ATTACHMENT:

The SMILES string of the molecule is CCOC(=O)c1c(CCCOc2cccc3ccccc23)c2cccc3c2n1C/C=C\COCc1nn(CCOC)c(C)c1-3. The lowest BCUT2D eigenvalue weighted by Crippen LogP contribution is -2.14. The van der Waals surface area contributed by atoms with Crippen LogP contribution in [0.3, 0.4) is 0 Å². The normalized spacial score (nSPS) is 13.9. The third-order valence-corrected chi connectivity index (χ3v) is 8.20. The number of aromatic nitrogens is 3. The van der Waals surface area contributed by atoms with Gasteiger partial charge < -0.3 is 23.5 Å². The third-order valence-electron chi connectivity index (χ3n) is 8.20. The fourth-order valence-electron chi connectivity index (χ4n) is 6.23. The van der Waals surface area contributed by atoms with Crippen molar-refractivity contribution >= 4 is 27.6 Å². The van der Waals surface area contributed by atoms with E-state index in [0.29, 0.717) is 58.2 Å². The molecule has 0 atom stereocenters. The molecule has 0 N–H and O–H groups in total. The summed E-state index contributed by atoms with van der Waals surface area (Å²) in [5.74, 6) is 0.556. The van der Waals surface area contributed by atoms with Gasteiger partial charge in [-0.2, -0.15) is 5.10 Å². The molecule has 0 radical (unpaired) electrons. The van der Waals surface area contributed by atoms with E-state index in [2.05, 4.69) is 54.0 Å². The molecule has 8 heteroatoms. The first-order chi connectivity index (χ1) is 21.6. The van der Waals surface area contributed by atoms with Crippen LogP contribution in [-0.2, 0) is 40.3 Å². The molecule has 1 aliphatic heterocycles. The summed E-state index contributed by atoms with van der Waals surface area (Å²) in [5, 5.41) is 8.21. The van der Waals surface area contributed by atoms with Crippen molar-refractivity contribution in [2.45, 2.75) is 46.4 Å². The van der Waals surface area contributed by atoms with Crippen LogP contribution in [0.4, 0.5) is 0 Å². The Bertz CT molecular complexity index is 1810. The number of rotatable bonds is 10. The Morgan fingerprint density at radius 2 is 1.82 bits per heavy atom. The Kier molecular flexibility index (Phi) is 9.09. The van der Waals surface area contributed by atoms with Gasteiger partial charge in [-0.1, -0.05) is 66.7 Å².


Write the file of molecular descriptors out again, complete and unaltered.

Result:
The SMILES string of the molecule is CCOC(=O)c1c(CCCOc2cccc3ccccc23)c2cccc3c2n1C/C=C\COCc1nn(CCOC)c(C)c1-3. The lowest BCUT2D eigenvalue weighted by Crippen LogP contribution is -2.14. The van der Waals surface area contributed by atoms with Crippen LogP contribution in [0.3, 0.4) is 0 Å². The normalized spacial score (nSPS) is 13.9. The third-order valence-corrected chi connectivity index (χ3v) is 8.20. The number of aromatic nitrogens is 3. The van der Waals surface area contributed by atoms with Gasteiger partial charge < -0.3 is 23.5 Å². The third-order valence-electron chi connectivity index (χ3n) is 8.20. The fourth-order valence-electron chi connectivity index (χ4n) is 6.23. The van der Waals surface area contributed by atoms with Crippen molar-refractivity contribution >= 4 is 27.6 Å². The van der Waals surface area contributed by atoms with E-state index in [0.29, 0.717) is 58.2 Å². The molecule has 0 atom stereocenters. The molecule has 0 N–H and O–H groups in total. The summed E-state index contributed by atoms with van der Waals surface area (Å²) in [5.74, 6) is 0.556. The van der Waals surface area contributed by atoms with Gasteiger partial charge in [-0.2, -0.15) is 5.10 Å². The molecule has 0 radical (unpaired) electrons. The van der Waals surface area contributed by atoms with E-state index in [2.05, 4.69) is 54.0 Å². The molecule has 8 heteroatoms. The first-order chi connectivity index (χ1) is 21.6. The van der Waals surface area contributed by atoms with Crippen LogP contribution in [-0.2, 0) is 40.3 Å². The molecule has 1 aliphatic heterocycles. The summed E-state index contributed by atoms with van der Waals surface area (Å²) in [5, 5.41) is 8.21. The van der Waals surface area contributed by atoms with Crippen molar-refractivity contribution in [2.45, 2.75) is 46.4 Å². The van der Waals surface area contributed by atoms with Crippen LogP contribution in [0.4, 0.5) is 0 Å². The Bertz CT molecular complexity index is 1810. The number of rotatable bonds is 10. The Morgan fingerprint density at radius 2 is 1.82 bits per heavy atom. The Kier molecular flexibility index (Phi) is 9.09. The van der Waals surface area contributed by atoms with Gasteiger partial charge in [-0.1, -0.05) is 66.7 Å².